Emad Gad, a liberal MP and political analyst, who withdrew from the assembly after being elected, said that Tuesday's court verdict represented "an opportunity to put things on the right track and resolve ongoing disputes between various political forces."
Meanwhile, sources have revealed that Constituent Assembly head Saad El-Katatni – who is also an MP for the FJP and People's Assembly speaker – has drawn up an ad-hoc committee tasked with discussing Tuesday's court verdict.
The Brotherhood's political arm has relayed contradictory statements following Tuesday's administrative court's verdict. FJP legal advisor Ahmed Abu-Baraka announced plans to appeal the court verdict, which he says lacks legal weight. He described the verdict as "a clear case of the violation of the principle of the separation of powers."
The FJP's head, however, publicly denied these earlier statements.“We fully respect the judiciary verdicts,” FJP head Mohamed Mursi was quoted as saying by Ahram’s Arabic portal.
“We have not appealed the ruling; we are not part of that dispute. The FJP is keen to cooperate with all political forces and parties to write a constitution that would represent all classes of the Egyptian people.”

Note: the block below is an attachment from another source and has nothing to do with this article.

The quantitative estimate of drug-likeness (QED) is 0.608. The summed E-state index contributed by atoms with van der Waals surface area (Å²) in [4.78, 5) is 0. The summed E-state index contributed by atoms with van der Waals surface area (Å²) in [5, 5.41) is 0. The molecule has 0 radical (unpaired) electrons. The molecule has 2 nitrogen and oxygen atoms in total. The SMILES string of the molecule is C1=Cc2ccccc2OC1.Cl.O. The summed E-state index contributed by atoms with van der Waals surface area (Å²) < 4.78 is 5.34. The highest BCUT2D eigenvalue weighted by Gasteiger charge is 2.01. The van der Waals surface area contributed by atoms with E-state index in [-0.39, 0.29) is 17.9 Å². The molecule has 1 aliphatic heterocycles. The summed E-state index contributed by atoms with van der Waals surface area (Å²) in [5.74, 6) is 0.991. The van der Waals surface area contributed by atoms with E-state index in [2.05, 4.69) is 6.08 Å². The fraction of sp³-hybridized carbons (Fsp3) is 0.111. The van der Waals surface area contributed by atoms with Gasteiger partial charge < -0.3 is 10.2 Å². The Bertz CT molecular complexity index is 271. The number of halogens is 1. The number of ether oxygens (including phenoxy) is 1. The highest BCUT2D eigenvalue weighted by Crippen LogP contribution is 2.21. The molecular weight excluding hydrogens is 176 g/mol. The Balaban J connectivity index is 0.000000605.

Regarding the possibilty of a planned appeal of the verdict, Gad said: "We will never achieve anything – or take any steps forward – if we continue to battle over the constitution, especially now that almost all non-Islamist forces have withdrawn from the assembly."
Political analyst and Constituent Assembly member Wahid Abdel-Maguid, for his part, said that any resolution of the crisis should be "political rather than judicial."
He pointed out that the crisis had been ongoing since the assembly's formation, stressing that efforts were still being exerted to resolve them. "We have not reached an impasse in talks, and we're still trying to achieve consensus with all parties," Abdel-Maguid said.
The lawsuit challenging the assembly's constitutionality was initially filed by a number of prominent lawyers, including Cairo University constitutional law professor Gad Nasser; Arab Centre for Transparency and Integrity Chairman Mohamed Shehata; Lawyers' Syndicate head Sameh Ashour; and presidential hopeful Khaled Ali.
Plaintiffs challenged the methods used to form the assembly, arguing that, according to a 1994 SCC ruling, MPs cannot elect themselves to the constitution-drafting body. On 17 March, Egypt's Islamist-dominated Parliament voted to allocate half the seats in the assembly to parliamentarians, while MPs chose the remaining 50 from outside Parliament.
The move sparked uproar among liberal and leftist political forces, especially after it was revealed that between 60 and 70 per cent of assembly seats would be held by Islamist-leaning figures, including 50 members from the FJP and the Salafist Nour Party.
As a result, more than two dozen members announced their resignation from the assembly, including virtually all liberal and leftist representatives. Several popular demonstrations, meanwhile, were staged in the capital by activists opposed to the domination of the constitution-drafting process by a single political force.